Frank Brickle and The Complete Poetical Works of TE Hulme

Frank Brickle and The Complete Poetical Works of TE Hulme

21 August 2021 /Reports


Frank Brickle’s latest big project is setting the Complete Poetical Works of T.E. Hulme (Pound’s selection).

I understand the setting will be for voice, cello and two guitars. He used this instrumentation for his settings of Emerson’s “Merlin I” and Guillaume d’Aquitaine’s “Farai un vers”. His use of guitar might be explained by his working relationship with guitarists – Gunnar Berg Ensemble, Bowers Fader Duo, Vox n Plux, Cygnus, but it’s got much more to do with timbre-creep – a slow process where the old bourgeois instrumentations recede deeper into the past.

Dina Koston felt strongly about this and she spelled it out to me very carefully: the string quartet is 19th Century, while instrumentations with guitar and percussion are 20th C.

Since then, I’ve refined this. I have to say that Pierrot is now as stale as the string quartet.

Bang on a Can defines the 2nd bourgeois soundworld; it is a folk/rock instrumentation, psychedelic/British invasion. Brickle follows BOAC, hoping to discover another Scott Johnson. Johnson’s pitches are as good as his Rock instrumentations.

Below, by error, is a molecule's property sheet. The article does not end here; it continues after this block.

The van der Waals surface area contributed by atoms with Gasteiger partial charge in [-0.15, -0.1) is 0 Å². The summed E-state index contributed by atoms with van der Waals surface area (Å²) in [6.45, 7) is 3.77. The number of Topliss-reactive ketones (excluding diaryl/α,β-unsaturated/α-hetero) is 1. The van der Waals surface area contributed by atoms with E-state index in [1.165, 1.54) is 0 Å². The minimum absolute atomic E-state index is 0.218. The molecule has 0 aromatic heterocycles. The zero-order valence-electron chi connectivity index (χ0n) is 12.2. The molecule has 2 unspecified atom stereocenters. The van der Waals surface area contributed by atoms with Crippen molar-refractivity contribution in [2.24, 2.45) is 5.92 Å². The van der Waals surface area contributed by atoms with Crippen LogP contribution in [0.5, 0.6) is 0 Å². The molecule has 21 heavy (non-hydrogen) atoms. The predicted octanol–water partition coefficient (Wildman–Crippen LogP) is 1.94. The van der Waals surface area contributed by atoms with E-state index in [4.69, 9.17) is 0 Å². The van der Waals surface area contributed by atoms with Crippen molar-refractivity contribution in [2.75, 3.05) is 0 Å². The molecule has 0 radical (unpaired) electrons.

Bourgeois I is pre-1918; it lingers.
Bourgeois II is the folk/rock bourgeois.

Cygnus and Yvonne Zehner’s Gunnar Berg Ensemble get away from Bourgeois I by going for the lightness and transparency of the Renaissance and Baroque, and it can go electric into folk/rock/psychedelic.

Setting Hulme is an anti-Romantic impulse and so avoiding anything redolent of Bourgeois I (pre-1918) is consistent with setting Hulme.

Timbre is deep, but there is much more lurking in the depths when we conjure TE Hulme.

“The deities’ wanderings about the alphabet would make an interesting Odyssey.”,

says TE Hulme, as he outlines his Tory philosophy.

“For a long time, and still for some people, the word was God. Then we became bored with the letter G and went on to R, and for a hundred years it was Reason, and now all the best people take off their hats and lower their voices when they speak of Life.”

Last time I read this essay I got the context & nuance a bit wrong. It’s more a diatribe against the “horror of constancy”, which he calls the modern disease.

There are some things that do not change and his worldview is focused on that — the disagreements between two parts of the brain is constant. The verbal brain’s disagreements with the guts and sinews and instincts.

We might take away a critical paradigm—however novel or wierd something (some artifact of human activity, like art) looks or seems, the root structure & dynamic will relate to the human bedrock–disagreements with the guts and sinews and instincts. This is where I agree with Hulme, if I’m not misreading him, and it’s likely I’ll read him better next time, as withessed by the fact that this time I read him better than last time.

And I find a point of disagreemet coming out of today’s reading of Hulme’s essay.

His complaint–his putting his finger on the modern disease–is real and deep and reasonable, but….